Plaintiff alleges disability due to chronic obstructive pulmonary disease, coronary artery disease, degenerative lumbar disc disease, obesity, and anxiety with an onset date of August 1, 2012 (Filing No. 15-1 at 6). To determine if a claimant is disabled, the Social Security Administration utilizes a five-step sequential test. See 20 C.F.R. § 404.1520(a)(4); see also Hacker v. Barnhart, 459 F.3d 934, 936 (8th Cir. 2006). A claimant's residual functional capacity (“RFC”) is determined between steps three and four of the sequential test. 20 C.F.R. § 404.1520(a)(4). This RFC is utilized at steps four and five to determine if the claimant can perform past relevant work or other work within the national economy. Id. Plaintiff claims the ALJ erred in the determination of Knutson's RFC, resulting in an improper step five determination that Knutson would be able to work in the national economy (Filing No. 15-1 at 18 and 41).

         Plaintiff argues that the ALJ's determination of Knutson's RFC is not supported by substantial evidence (Filing No. 15-1 at 18). Knutson asserts three assignments of error related to the ALJ's RFC determination. First, plaintiff argues that the ALJ erred in his evaluation of the non-examining doctors' opinions (Id. at 21). Second, plaintiff argues that the ALJ did not properly weigh and evaluate the opinions of Knutson's treating pulmonologist, Dr. Huerta, and Knutson's primary care provider, Ms. Belitz (Id. at 25). Finally, plaintiff argues that the ALJ did not properly weigh the opinion of consultative examiner Dr. Patera, and Ms. Belitz's response to his report (Id. at 38).

         A claimant's RFC is a medical question which must be supported by some medical evidence. Cox v. Astrue, 495 F.3d 614, 619 (8th Cir. 2007). However, “in evaluating a claimant's RFC, an ALJ is not limited to considering medical evidence exclusively.” Cox, 495 F.3d at 619. The ALJ bears the “responsibility to determine a claimant's RFC based on all relevant evidence, including medical records, observations of treating physicians and others, and claimant's own descriptions of his limitations.” Pearsall v. Massanari, 274 F.3d 1211, 1217 (8th Cir. 2001). “Even though the RFC assessment draws from medical sources for support, it is ultimately an administrative determination reserved to the Commissioner.” Cox, 495 F.3d at 619. Finally, “[t]he claimant has the burden to establish his RFC.” Marby, 815 F.3d at 390.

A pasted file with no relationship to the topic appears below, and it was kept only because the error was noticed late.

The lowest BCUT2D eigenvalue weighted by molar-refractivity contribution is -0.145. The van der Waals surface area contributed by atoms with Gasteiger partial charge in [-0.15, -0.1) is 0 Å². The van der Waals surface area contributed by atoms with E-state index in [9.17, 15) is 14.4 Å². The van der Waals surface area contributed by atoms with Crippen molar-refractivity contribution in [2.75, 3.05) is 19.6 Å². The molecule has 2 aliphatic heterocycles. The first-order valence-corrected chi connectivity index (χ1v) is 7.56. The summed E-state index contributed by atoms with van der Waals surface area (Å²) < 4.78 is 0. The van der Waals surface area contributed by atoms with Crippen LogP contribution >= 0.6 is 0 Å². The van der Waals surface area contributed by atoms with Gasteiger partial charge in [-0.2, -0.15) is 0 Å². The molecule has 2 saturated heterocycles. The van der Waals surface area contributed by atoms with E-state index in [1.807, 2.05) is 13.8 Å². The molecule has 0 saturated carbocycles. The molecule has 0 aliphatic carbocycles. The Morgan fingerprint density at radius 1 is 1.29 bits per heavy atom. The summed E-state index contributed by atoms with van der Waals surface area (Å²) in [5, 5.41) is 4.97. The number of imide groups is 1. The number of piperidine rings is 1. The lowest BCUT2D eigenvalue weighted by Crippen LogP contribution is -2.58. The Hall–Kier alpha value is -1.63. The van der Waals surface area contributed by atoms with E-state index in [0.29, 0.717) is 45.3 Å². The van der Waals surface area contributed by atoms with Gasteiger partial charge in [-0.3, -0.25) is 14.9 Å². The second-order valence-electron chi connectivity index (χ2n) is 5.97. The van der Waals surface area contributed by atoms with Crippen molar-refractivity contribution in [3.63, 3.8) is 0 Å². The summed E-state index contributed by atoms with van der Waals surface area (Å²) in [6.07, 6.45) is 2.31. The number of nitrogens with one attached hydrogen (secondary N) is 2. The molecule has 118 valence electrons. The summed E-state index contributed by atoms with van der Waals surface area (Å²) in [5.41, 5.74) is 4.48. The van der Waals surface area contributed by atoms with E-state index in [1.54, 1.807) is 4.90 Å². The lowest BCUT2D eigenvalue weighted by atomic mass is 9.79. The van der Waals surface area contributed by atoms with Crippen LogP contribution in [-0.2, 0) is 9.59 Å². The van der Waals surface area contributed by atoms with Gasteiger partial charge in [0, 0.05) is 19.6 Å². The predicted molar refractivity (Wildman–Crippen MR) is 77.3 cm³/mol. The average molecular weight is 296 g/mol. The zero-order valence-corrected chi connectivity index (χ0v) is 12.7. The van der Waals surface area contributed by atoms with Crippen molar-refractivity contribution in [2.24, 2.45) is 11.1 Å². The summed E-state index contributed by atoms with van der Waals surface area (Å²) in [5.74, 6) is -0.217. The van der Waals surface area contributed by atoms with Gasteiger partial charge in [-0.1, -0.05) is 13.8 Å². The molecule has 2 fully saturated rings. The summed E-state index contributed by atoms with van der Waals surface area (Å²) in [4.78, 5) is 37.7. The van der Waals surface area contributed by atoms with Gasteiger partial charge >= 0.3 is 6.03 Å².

After a thorough review of the record as a whole, the Court finds that the ALJ's evaluation of, and weight provided to, each medical opinion in the record is supported by good reasons and substantial evidence. See Mabry, 815 F.3d at 389. Accordingly, the ALJ's determination that Knutson's RFC permitted him to perform sedentary work with specific limitations was within the available zone of choice for the ALJ. See Papesh v. Colvin, 786 F.3d 1126, 1131 (8th Cir. 2015) (holding that an ALJ's decision will only be disturbed if it falls outside the available zone of choice).

         Having found the ALJ's determination of Knutson's RFC is supported by good reasons and substantial evidence, the Court turns to plaintiff's other alleged error. Plaintiff argues that as a result of an erroneous RFC determination, the ALJ posed an inaccurate hypothetical question to the vocational expert (Filing No. 15-1 at 41). Plaintiff asserts that the ALJ's reliance on the resulting testimony from the vocational expert led to an erroneous determination, at step five of the sequential test, that Knutson can perform other sedentary work in the national economy (Id.).

         At the January 10, 2014, hearing, the ALJ posed a hypothetical question to the vocational expert premised on the RFC. See Filing No. 8-2 at 72. The vocational expert testified that there was other work within the national economy that a person with Knutson's RFC and limitations could perform (Id. at 72-73). The ALJ ...